Behind closed doors: an inside Vue

It’s a Friday night at ASU, and the pressure is on to find the wildest party in all of Tempe.

Luckily, one needn’t go far; that party exists on the campus’ doorstep, and lasts all weekend, every weekend. The Vue, commonly referred to as ‘Club Vue’ by its residents and regulars, is an upscale apartment complex just outside of campus.

Yet, even without explicitly designating itself as a student-housing complex, it is one. According to the FAQ on The Vue’s website, “The Vue is privately owned and operated and is no way affiliated with ASU. Because of the location and lifestyle, many of the tenants living at the Vue attend ASU.”

Each Thursday, Friday and Saturday night, The Vue becomes one of Tempe’s most exclusive nightclubs, although many of its guests are less than 21 years of age.

During these evenings, black rope creeps out the front doors and down the sidewalk, keeping dozens of ASU students in an orderly line.

At the door, a team of private security stands ready with a clipboard and several laptops.

Howls and screams drizzle to the street below from the iconic orange balconies, and across the street, Tempe Police sit eagerly, biding their time: a strange set-up for what is a mere apartment building during the daylight.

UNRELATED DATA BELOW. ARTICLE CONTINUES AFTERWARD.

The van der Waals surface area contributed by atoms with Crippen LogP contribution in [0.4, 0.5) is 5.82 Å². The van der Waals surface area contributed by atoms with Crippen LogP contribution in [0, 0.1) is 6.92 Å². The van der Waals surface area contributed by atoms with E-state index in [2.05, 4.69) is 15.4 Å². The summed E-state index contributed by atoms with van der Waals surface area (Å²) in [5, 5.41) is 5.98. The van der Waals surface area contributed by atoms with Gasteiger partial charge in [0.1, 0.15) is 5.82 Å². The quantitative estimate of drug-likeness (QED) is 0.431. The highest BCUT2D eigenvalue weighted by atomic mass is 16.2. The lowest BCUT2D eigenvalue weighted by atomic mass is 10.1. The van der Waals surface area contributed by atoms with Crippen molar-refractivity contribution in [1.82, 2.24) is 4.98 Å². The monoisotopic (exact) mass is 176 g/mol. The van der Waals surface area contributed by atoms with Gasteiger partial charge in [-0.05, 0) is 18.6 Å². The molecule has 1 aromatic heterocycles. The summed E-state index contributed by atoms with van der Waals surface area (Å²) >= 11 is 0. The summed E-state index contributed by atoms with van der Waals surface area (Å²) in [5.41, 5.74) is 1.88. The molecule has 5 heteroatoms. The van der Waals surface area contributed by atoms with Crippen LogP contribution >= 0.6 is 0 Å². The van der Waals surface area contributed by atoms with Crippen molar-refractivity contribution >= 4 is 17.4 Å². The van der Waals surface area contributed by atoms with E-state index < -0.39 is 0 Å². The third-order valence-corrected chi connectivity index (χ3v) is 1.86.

“If you want to get somebody in, you have to text a phone number with a list of the names of your guests,” said Jon Spitz, a first-year resident at The Vue.

After a name has been texted from an apartment above, it appears on the security’s computer screens in the lobby below, and after cross-checking that name with a visitor’s ID, they are granted permission to leave the line and head inside to hop aboard one of The Vue’s high-speed-Las-Vegas-hotel-style elevators, complete with built-in trash bins to accommodate the piles of beer cans.

Once inside, a guest can pick any floor they desire, seeking the college party of their dreams, and there’s a quick remedy for those not finding what they’re looking for.

When a visitor tires of level eight, for instance, a quick ride on the elevator to level six will bring them new faces, new music and new booze.

There’s definitely a few perks being a Vue resident. “It feels bad when you can’t get into parties,” said Spitz, “but now, I don’t have to worry about those pressures — where the party is, how to get there, how to get in. Now, I live where the party is.”

The Vue essentially eliminates the need for a fraternity, or a risk.

The “private owners” have certainly paid attention.

“In a four bedroom suite,” said Andrej Simeunovic, a first-year resident, “a single person’s rent comes out to about $713, plus utilities, plus $85 a month if you need a parking space… The Vue caters to a crowd that wants to keep their Fourth Amendment rights while living near or on campus–they want their money, and we want our privacy.”

It’s easy to see how The Vue capitalizes on the generations-old desire of undergrads to get “piss drunk” on the weekends. It all comes down to three very important words: location, location and location.

That, and the unquenchable thirst for alcohol and cold hard cash.


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